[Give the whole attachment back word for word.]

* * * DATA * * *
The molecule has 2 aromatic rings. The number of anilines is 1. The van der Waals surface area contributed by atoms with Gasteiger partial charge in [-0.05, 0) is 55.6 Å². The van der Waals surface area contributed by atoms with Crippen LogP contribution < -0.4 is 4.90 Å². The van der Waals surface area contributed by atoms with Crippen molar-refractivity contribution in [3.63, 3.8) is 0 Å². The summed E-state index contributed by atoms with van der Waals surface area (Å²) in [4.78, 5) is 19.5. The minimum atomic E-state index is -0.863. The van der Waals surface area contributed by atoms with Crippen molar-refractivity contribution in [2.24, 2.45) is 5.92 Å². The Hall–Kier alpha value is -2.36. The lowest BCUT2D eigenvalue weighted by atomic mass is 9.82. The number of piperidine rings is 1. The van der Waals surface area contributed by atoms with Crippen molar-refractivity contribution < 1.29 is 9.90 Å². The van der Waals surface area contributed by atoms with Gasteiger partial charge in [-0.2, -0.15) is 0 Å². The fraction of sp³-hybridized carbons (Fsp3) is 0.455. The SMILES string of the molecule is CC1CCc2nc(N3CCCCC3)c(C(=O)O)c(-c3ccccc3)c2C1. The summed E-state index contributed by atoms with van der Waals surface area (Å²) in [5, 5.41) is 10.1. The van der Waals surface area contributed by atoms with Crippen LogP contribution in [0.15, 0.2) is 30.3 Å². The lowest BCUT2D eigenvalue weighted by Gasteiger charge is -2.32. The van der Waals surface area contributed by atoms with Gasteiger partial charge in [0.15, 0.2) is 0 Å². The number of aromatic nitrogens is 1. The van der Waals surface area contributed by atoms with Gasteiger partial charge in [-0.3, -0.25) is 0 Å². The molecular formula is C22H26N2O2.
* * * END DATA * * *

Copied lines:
The molecule has 2 aromatic rings. The number of anilines is 1. The van der Waals surface area contributed by atoms with Gasteiger partial charge in [-0.05, 0) is 55.6 Å². The van der Waals surface area contributed by atoms with Crippen LogP contribution < -0.4 is 4.90 Å². The van der Waals surface area contributed by atoms with Crippen molar-refractivity contribution in [3.63, 3.8) is 0 Å². The summed E-state index contributed by atoms with van der Waals surface area (Å²) in [4.78, 5) is 19.5. The minimum atomic E-state index is -0.863. The van der Waals surface area contributed by atoms with Crippen molar-refractivity contribution in [2.24, 2.45) is 5.92 Å². The Hall–Kier alpha value is -2.36. The lowest BCUT2D eigenvalue weighted by atomic mass is 9.82. The number of piperidine rings is 1. The van der Waals surface area contributed by atoms with Crippen molar-refractivity contribution < 1.29 is 9.90 Å². The van der Waals surface area contributed by atoms with Gasteiger partial charge in [-0.2, -0.15) is 0 Å². The fraction of sp³-hybridized carbons (Fsp3) is 0.455. The SMILES string of the molecule is CC1CCc2nc(N3CCCCC3)c(C(=O)O)c(-c3ccccc3)c2C1. The summed E-state index contributed by atoms with van der Waals surface area (Å²) in [5, 5.41) is 10.1. The van der Waals surface area contributed by atoms with Crippen LogP contribution in [0.15, 0.2) is 30.3 Å². The lowest BCUT2D eigenvalue weighted by Gasteiger charge is -2.32. The van der Waals surface area contributed by atoms with Gasteiger partial charge in [0.15, 0.2) is 0 Å². The number of aromatic nitrogens is 1. The van der Waals surface area contributed by atoms with Gasteiger partial charge in [-0.3, -0.25) is 0 Å². The molecular formula is C22H26N2O2.